Saudi Prince authorised campaign against dissenters

New York: Saudi Arabia’s Crown Prince Mohammed bin Salman authorised a secret campaign to silence dissenters, which included the surveillance, kidnapping, detention and torture, over a year before the killing of journalist Jamal Khashoggi, according to US officials.

At least some of the clandestine missions were carried out by members of the same team that killed and dismembered Khashoggi, a columnist for The Washington Post, in Istanbul last October, suggesting that his killing was a particularly egregious part of a wider campaign to silence Saudi dissidents, The New York Times reported on Sunday citing the officials as saying.

Details about the operations come from the American officials who have read classified intelligence assessments about the Saudi campaign, as well as from Saudis with direct knowledge of some of the operations.

Members of the team, known as the Saudi Rapid Intervention Group, that killed Khashoggi were involved in at least a dozen operations starting in 2017, the officials said.

The Group was authorised by Prince Mohammed and was overseen by Saud al-Qahtani, a top aide whose official job was media czar at the royal court. His deputy, Maher Abdulaziz Mutreb, an intelligence officer who has travelled abroad with the crown prince, led the team in the field.

Another operative on the team was Thaar Ghaleb al-Harbi, a member of the royal guard who was promoted in 2017 for valour during an attack on a palace of Prince Mohammed’s.

Some of the operations involved forcibly repatriating Saudis from other Arab countries and detaining and abusing prisoners in palaces belonging to the Crown Prince and his father, King Salman bin Abdulaziz Al Saud.

According to American intelligence reports, one of the detained was a university lecturer in linguistics who wrote a blog about women in Saudi Arabia. She tried to kill herself last year after being subjected to psychological torture.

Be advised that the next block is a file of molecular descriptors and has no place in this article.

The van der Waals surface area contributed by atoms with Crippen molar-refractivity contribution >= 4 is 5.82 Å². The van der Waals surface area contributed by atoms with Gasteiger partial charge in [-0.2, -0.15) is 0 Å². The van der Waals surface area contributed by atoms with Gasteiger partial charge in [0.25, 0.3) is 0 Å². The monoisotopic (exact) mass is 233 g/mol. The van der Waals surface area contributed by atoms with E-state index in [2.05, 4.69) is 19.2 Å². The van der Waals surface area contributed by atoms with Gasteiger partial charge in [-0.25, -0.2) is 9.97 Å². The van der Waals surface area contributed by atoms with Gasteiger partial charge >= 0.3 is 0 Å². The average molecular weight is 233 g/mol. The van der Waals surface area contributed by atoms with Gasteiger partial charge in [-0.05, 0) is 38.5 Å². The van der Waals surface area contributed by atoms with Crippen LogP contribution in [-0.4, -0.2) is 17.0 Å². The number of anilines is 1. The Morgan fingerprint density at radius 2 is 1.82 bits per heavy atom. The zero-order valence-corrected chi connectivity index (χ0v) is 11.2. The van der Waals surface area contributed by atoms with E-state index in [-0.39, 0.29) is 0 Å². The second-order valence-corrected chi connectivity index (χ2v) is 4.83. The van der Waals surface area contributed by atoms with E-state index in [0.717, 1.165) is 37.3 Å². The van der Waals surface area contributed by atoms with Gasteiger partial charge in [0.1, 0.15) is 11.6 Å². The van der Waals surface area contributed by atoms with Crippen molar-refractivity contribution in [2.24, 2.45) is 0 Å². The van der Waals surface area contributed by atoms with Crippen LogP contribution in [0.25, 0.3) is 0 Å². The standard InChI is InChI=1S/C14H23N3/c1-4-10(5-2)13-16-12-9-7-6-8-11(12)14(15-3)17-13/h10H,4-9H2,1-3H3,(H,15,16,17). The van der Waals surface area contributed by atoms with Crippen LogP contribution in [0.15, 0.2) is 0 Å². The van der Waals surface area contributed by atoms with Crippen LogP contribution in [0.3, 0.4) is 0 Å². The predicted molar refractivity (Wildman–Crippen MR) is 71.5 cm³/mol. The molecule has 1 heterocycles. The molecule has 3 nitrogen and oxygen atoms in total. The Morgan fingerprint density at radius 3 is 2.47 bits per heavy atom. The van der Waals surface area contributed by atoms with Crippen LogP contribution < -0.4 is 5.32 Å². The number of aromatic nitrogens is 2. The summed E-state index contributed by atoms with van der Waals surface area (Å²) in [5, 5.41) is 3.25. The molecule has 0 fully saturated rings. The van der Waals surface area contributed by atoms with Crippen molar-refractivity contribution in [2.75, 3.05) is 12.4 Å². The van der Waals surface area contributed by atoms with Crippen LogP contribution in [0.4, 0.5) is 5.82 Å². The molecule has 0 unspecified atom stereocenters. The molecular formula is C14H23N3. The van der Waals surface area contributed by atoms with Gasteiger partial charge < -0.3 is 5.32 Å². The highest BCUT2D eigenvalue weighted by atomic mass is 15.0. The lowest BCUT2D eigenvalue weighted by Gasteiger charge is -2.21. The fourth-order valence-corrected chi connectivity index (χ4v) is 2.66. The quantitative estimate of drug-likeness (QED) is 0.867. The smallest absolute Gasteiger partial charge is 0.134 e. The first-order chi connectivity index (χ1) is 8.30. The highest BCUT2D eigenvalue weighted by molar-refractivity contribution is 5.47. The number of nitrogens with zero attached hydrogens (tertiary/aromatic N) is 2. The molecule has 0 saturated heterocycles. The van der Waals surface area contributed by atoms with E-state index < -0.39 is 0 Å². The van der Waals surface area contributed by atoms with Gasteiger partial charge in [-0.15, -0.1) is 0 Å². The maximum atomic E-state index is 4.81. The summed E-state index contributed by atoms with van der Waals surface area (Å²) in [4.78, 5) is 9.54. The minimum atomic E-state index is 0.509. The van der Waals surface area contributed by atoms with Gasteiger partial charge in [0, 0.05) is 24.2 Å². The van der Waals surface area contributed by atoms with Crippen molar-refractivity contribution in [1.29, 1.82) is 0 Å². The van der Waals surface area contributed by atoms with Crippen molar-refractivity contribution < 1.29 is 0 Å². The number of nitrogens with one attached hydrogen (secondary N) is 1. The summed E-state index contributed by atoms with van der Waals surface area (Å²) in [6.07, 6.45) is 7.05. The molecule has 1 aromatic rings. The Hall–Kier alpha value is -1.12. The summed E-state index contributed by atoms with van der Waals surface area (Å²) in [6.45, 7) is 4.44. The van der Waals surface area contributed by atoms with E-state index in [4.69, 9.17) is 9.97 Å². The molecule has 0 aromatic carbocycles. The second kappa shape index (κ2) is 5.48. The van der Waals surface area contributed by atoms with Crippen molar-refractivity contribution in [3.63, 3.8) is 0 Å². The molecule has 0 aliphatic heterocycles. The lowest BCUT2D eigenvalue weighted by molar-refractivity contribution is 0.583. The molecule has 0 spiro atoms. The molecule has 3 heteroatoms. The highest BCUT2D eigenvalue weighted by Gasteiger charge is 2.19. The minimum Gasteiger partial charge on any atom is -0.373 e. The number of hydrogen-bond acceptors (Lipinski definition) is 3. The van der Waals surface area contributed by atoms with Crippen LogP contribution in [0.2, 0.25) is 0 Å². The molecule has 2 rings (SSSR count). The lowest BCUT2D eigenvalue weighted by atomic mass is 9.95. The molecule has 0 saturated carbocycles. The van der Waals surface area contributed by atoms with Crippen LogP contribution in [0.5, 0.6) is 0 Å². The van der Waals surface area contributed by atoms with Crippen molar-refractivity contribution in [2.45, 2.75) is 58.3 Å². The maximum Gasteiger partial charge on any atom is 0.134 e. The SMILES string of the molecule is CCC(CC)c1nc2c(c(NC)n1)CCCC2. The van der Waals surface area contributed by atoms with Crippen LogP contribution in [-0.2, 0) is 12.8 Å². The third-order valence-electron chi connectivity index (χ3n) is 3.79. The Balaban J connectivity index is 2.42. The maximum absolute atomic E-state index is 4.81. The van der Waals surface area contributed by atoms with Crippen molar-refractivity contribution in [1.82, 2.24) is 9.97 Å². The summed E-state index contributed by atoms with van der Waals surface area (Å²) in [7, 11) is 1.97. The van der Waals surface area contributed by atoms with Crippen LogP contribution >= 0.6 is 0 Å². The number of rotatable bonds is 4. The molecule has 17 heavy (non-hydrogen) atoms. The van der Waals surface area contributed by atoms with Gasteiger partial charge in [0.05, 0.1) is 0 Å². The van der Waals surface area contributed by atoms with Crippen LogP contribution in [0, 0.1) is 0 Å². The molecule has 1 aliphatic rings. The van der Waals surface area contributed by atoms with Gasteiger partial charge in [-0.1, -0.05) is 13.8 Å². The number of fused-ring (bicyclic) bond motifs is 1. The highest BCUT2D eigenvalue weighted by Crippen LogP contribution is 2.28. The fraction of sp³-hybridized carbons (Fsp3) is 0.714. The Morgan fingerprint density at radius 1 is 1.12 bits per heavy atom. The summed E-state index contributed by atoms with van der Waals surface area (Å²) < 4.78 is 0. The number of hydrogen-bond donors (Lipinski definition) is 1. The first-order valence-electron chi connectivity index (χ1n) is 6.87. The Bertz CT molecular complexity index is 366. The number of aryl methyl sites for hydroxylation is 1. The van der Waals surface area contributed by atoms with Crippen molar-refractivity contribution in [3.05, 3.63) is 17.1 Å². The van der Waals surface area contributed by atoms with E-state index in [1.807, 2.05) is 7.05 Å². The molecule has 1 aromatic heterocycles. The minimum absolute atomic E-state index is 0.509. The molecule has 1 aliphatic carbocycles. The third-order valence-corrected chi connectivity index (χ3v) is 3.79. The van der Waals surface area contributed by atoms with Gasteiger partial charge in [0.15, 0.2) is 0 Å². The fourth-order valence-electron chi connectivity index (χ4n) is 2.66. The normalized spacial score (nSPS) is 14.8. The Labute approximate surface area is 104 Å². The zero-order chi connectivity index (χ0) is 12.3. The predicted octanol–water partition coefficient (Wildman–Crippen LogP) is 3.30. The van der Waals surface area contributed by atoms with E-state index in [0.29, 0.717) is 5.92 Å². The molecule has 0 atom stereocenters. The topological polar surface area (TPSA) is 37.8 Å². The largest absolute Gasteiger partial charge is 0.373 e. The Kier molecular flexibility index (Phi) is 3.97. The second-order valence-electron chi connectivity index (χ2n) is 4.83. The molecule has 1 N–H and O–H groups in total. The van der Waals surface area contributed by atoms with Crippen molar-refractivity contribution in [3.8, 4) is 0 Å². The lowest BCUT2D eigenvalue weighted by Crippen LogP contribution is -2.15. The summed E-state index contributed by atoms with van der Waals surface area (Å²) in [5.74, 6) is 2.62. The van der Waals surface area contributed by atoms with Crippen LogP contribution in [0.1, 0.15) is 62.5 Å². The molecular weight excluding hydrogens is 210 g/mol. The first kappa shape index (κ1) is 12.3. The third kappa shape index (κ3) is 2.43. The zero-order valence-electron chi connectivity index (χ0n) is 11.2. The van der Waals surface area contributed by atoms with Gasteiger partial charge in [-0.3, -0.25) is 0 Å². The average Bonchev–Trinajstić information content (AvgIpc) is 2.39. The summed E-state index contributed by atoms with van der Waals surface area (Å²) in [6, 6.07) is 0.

In response to the report, a spokesman for the Saudi Embassy in Washington told The New York Times that the Kingdom “takes any allegations of ill-treatment of defendants awaiting trial or prisoners serving their sentences very seriously”.

Saudi laws prohibit torture and hold accountable those involved in such abuses of power, the spokesman said, adding that judges cannot accept confessions obtained under duress.

The Kingdom’s public prosecutor and the Saudi Human Rights Commission are investigating “recent allegations”, he added.

The Saudi government has insisted that Khashoggi’s killing was not an assassination ordered from Riyadh.

The decision to kill him was made by the team on the spot, government officials say, and those responsible are being prosecuted.

The Kingdom has said that 11 Saudis are facing criminal charges for the killing and that prosecutors are seeking the death penalty for five of them, but officials have not publicly identified the accused.